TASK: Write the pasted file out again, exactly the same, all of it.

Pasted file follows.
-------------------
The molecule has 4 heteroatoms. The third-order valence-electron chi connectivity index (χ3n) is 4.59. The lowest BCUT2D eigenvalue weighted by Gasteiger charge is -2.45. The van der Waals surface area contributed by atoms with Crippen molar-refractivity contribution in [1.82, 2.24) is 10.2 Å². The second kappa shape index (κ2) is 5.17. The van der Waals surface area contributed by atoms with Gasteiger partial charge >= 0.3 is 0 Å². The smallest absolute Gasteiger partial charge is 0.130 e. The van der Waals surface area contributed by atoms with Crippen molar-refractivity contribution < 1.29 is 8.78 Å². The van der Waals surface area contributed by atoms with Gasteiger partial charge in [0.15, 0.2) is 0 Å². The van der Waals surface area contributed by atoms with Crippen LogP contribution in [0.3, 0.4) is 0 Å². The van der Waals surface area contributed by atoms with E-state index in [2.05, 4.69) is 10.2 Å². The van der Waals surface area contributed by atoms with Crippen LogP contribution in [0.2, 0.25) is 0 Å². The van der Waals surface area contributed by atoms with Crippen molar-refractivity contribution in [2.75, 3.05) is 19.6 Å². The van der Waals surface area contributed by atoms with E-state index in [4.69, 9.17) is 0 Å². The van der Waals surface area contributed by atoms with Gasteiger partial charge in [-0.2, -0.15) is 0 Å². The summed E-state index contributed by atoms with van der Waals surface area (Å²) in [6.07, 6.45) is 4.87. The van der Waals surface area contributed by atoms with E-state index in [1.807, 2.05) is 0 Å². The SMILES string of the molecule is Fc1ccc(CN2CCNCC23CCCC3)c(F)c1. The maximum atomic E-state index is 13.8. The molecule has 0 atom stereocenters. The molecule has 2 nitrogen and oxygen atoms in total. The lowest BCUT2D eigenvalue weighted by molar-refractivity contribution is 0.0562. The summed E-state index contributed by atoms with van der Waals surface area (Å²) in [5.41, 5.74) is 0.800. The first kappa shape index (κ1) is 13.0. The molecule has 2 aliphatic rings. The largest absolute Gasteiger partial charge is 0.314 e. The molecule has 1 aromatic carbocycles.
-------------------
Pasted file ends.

The molecule has 4 heteroatoms. The third-order valence-electron chi connectivity index (χ3n) is 4.59. The lowest BCUT2D eigenvalue weighted by Gasteiger charge is -2.45. The van der Waals surface area contributed by atoms with Crippen molar-refractivity contribution in [1.82, 2.24) is 10.2 Å². The second kappa shape index (κ2) is 5.17. The van der Waals surface area contributed by atoms with Gasteiger partial charge >= 0.3 is 0 Å². The smallest absolute Gasteiger partial charge is 0.130 e. The van der Waals surface area contributed by atoms with Crippen molar-refractivity contribution < 1.29 is 8.78 Å². The van der Waals surface area contributed by atoms with Gasteiger partial charge in [0.15, 0.2) is 0 Å². The van der Waals surface area contributed by atoms with Crippen LogP contribution in [0.3, 0.4) is 0 Å². The van der Waals surface area contributed by atoms with E-state index in [2.05, 4.69) is 10.2 Å². The van der Waals surface area contributed by atoms with Crippen LogP contribution in [0.2, 0.25) is 0 Å². The van der Waals surface area contributed by atoms with Crippen molar-refractivity contribution in [2.75, 3.05) is 19.6 Å². The van der Waals surface area contributed by atoms with E-state index in [4.69, 9.17) is 0 Å². The van der Waals surface area contributed by atoms with Gasteiger partial charge in [-0.2, -0.15) is 0 Å². The summed E-state index contributed by atoms with van der Waals surface area (Å²) in [6.07, 6.45) is 4.87. The van der Waals surface area contributed by atoms with E-state index in [1.807, 2.05) is 0 Å². The SMILES string of the molecule is Fc1ccc(CN2CCNCC23CCCC3)c(F)c1. The maximum atomic E-state index is 13.8. The molecule has 0 atom stereocenters. The molecule has 2 nitrogen and oxygen atoms in total. The lowest BCUT2D eigenvalue weighted by molar-refractivity contribution is 0.0562. The summed E-state index contributed by atoms with van der Waals surface area (Å²) in [5.41, 5.74) is 0.800. The first kappa shape index (κ1) is 13.0. The molecule has 2 aliphatic rings. The largest absolute Gasteiger partial charge is 0.314 e. The molecule has 1 aromatic carbocycles.